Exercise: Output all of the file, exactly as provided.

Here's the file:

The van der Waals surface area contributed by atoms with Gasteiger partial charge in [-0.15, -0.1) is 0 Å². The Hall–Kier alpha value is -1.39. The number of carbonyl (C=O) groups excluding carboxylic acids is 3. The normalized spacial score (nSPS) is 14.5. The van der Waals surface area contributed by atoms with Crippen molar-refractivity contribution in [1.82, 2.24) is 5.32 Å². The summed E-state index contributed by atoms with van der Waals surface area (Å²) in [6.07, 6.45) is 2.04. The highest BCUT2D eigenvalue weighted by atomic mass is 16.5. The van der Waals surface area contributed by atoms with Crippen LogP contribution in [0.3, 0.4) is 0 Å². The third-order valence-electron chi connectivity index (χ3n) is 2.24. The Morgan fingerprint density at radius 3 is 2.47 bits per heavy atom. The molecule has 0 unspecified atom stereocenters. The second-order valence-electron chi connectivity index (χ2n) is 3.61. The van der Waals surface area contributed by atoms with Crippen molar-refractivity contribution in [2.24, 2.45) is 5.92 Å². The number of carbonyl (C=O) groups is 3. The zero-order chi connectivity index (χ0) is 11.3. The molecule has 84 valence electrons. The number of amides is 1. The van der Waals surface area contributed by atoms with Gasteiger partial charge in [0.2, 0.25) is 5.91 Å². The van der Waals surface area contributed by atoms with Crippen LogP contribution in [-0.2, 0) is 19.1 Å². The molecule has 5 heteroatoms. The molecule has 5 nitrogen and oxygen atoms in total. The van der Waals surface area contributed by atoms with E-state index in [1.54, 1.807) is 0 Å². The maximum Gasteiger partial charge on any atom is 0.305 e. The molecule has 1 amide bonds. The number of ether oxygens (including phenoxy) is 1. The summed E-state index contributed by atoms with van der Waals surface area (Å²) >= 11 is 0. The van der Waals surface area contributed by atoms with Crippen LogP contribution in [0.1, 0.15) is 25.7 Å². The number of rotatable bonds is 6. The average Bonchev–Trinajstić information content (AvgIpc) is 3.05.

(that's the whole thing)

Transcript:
The van der Waals surface area contributed by atoms with Gasteiger partial charge in [-0.15, -0.1) is 0 Å². The Hall–Kier alpha value is -1.39. The number of carbonyl (C=O) groups excluding carboxylic acids is 3. The normalized spacial score (nSPS) is 14.5. The van der Waals surface area contributed by atoms with Crippen molar-refractivity contribution in [1.82, 2.24) is 5.32 Å². The summed E-state index contributed by atoms with van der Waals surface area (Å²) in [6.07, 6.45) is 2.04. The highest BCUT2D eigenvalue weighted by atomic mass is 16.5. The van der Waals surface area contributed by atoms with Crippen LogP contribution in [0.3, 0.4) is 0 Å². The third-order valence-electron chi connectivity index (χ3n) is 2.24. The Morgan fingerprint density at radius 3 is 2.47 bits per heavy atom. The molecule has 0 unspecified atom stereocenters. The second-order valence-electron chi connectivity index (χ2n) is 3.61. The van der Waals surface area contributed by atoms with Crippen molar-refractivity contribution in [2.24, 2.45) is 5.92 Å². The number of carbonyl (C=O) groups is 3. The zero-order chi connectivity index (χ0) is 11.3. The molecule has 84 valence electrons. The number of amides is 1. The van der Waals surface area contributed by atoms with Gasteiger partial charge in [0.2, 0.25) is 5.91 Å². The van der Waals surface area contributed by atoms with Crippen LogP contribution in [-0.2, 0) is 19.1 Å². The molecule has 5 heteroatoms. The molecule has 5 nitrogen and oxygen atoms in total. The van der Waals surface area contributed by atoms with E-state index in [1.54, 1.807) is 0 Å². The maximum Gasteiger partial charge on any atom is 0.305 e. The molecule has 1 amide bonds. The number of ether oxygens (including phenoxy) is 1. The summed E-state index contributed by atoms with van der Waals surface area (Å²) >= 11 is 0. The van der Waals surface area contributed by atoms with Crippen LogP contribution in [0.1, 0.15) is 25.7 Å². The number of rotatable bonds is 6. The average Bonchev–Trinajstić information content (AvgIpc) is 3.05.